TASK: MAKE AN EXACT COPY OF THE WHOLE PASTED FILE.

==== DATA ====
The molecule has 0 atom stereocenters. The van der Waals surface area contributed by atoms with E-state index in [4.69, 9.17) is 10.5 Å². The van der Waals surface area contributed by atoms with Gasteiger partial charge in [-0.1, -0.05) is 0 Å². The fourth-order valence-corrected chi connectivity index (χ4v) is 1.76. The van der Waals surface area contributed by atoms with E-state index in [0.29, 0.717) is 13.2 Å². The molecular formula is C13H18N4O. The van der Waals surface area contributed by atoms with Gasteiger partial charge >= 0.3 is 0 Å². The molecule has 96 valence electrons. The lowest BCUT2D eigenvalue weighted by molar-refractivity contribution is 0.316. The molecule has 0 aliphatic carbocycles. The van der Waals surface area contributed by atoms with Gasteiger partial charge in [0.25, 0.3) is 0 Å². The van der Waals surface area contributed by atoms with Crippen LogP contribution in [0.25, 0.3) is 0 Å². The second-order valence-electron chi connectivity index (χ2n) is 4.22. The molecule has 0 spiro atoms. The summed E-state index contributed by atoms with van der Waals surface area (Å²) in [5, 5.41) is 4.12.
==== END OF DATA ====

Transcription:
The molecule has 0 atom stereocenters. The van der Waals surface area contributed by atoms with E-state index in [4.69, 9.17) is 10.5 Å². The van der Waals surface area contributed by atoms with Gasteiger partial charge in [-0.1, -0.05) is 0 Å². The fourth-order valence-corrected chi connectivity index (χ4v) is 1.76. The van der Waals surface area contributed by atoms with E-state index in [0.29, 0.717) is 13.2 Å². The molecular formula is C13H18N4O. The van der Waals surface area contributed by atoms with Gasteiger partial charge >= 0.3 is 0 Å². The molecule has 96 valence electrons. The lowest BCUT2D eigenvalue weighted by molar-refractivity contribution is 0.316. The molecule has 0 aliphatic carbocycles. The van der Waals surface area contributed by atoms with Gasteiger partial charge in [0.25, 0.3) is 0 Å². The van der Waals surface area contributed by atoms with Crippen LogP contribution in [0.25, 0.3) is 0 Å². The second-order valence-electron chi connectivity index (χ2n) is 4.22. The molecule has 0 spiro atoms. The summed E-state index contributed by atoms with van der Waals surface area (Å²) in [5, 5.41) is 4.12.